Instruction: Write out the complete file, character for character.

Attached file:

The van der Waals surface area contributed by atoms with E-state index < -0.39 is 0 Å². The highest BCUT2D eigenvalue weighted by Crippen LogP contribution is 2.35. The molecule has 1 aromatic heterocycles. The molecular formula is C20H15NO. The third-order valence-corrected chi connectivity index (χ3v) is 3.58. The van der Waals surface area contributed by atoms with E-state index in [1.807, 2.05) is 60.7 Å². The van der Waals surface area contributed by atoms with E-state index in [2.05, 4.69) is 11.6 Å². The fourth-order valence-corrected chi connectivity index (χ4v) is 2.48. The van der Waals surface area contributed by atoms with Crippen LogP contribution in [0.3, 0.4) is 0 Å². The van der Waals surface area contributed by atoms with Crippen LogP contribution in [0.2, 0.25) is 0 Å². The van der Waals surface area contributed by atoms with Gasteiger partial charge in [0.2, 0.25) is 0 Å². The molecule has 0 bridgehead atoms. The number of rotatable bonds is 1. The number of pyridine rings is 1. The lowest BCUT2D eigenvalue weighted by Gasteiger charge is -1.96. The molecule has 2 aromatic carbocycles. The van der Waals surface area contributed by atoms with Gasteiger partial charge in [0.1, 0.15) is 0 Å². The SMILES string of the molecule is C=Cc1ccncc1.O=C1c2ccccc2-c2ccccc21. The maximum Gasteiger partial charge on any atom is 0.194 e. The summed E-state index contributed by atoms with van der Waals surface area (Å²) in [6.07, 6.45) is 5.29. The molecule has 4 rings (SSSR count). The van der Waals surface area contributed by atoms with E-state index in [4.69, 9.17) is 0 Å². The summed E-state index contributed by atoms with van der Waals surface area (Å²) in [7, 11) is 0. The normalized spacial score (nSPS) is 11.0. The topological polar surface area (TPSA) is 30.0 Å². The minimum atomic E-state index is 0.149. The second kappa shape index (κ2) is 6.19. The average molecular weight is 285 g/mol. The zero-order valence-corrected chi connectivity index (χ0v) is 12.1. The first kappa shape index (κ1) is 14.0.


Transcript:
The van der Waals surface area contributed by atoms with E-state index < -0.39 is 0 Å². The highest BCUT2D eigenvalue weighted by Crippen LogP contribution is 2.35. The molecule has 1 aromatic heterocycles. The molecular formula is C20H15NO. The third-order valence-corrected chi connectivity index (χ3v) is 3.58. The van der Waals surface area contributed by atoms with E-state index in [1.807, 2.05) is 60.7 Å². The van der Waals surface area contributed by atoms with E-state index in [2.05, 4.69) is 11.6 Å². The fourth-order valence-corrected chi connectivity index (χ4v) is 2.48. The van der Waals surface area contributed by atoms with Crippen LogP contribution in [0.3, 0.4) is 0 Å². The van der Waals surface area contributed by atoms with Crippen LogP contribution in [0.2, 0.25) is 0 Å². The van der Waals surface area contributed by atoms with Gasteiger partial charge in [0.2, 0.25) is 0 Å². The molecule has 0 bridgehead atoms. The number of rotatable bonds is 1. The number of pyridine rings is 1. The lowest BCUT2D eigenvalue weighted by Gasteiger charge is -1.96. The molecule has 2 aromatic carbocycles. The van der Waals surface area contributed by atoms with Gasteiger partial charge in [0.1, 0.15) is 0 Å². The SMILES string of the molecule is C=Cc1ccncc1.O=C1c2ccccc2-c2ccccc21. The maximum Gasteiger partial charge on any atom is 0.194 e. The summed E-state index contributed by atoms with van der Waals surface area (Å²) in [6.07, 6.45) is 5.29. The molecule has 4 rings (SSSR count). The van der Waals surface area contributed by atoms with E-state index in [4.69, 9.17) is 0 Å². The summed E-state index contributed by atoms with van der Waals surface area (Å²) in [7, 11) is 0. The normalized spacial score (nSPS) is 11.0. The topological polar surface area (TPSA) is 30.0 Å². The minimum atomic E-state index is 0.149. The second kappa shape index (κ2) is 6.19. The average molecular weight is 285 g/mol. The zero-order valence-corrected chi connectivity index (χ0v) is 12.1. The first kappa shape index (κ1) is 14.0.